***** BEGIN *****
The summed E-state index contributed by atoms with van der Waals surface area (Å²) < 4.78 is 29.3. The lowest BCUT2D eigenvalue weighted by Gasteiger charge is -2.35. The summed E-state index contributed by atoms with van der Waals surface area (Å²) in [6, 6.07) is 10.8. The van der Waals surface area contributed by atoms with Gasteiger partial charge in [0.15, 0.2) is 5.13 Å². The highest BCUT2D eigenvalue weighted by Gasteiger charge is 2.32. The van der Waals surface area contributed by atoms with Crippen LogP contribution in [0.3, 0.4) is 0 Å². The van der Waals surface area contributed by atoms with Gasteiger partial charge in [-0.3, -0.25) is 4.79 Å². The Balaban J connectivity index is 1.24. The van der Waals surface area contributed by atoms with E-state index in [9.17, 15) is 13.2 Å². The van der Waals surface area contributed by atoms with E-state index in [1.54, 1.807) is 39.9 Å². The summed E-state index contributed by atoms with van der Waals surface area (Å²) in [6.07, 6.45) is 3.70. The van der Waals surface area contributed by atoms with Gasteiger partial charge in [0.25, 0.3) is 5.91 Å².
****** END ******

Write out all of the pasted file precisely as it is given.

The summed E-state index contributed by atoms with van der Waals surface area (Å²) < 4.78 is 29.3. The lowest BCUT2D eigenvalue weighted by Gasteiger charge is -2.35. The summed E-state index contributed by atoms with van der Waals surface area (Å²) in [6, 6.07) is 10.8. The van der Waals surface area contributed by atoms with Gasteiger partial charge in [0.15, 0.2) is 5.13 Å². The highest BCUT2D eigenvalue weighted by Gasteiger charge is 2.32. The van der Waals surface area contributed by atoms with Crippen LogP contribution in [0.3, 0.4) is 0 Å². The van der Waals surface area contributed by atoms with Gasteiger partial charge in [-0.3, -0.25) is 4.79 Å². The Balaban J connectivity index is 1.24. The van der Waals surface area contributed by atoms with E-state index in [9.17, 15) is 13.2 Å². The van der Waals surface area contributed by atoms with E-state index in [1.54, 1.807) is 39.9 Å². The summed E-state index contributed by atoms with van der Waals surface area (Å²) in [6.07, 6.45) is 3.70. The van der Waals surface area contributed by atoms with Gasteiger partial charge in [0.25, 0.3) is 5.91 Å².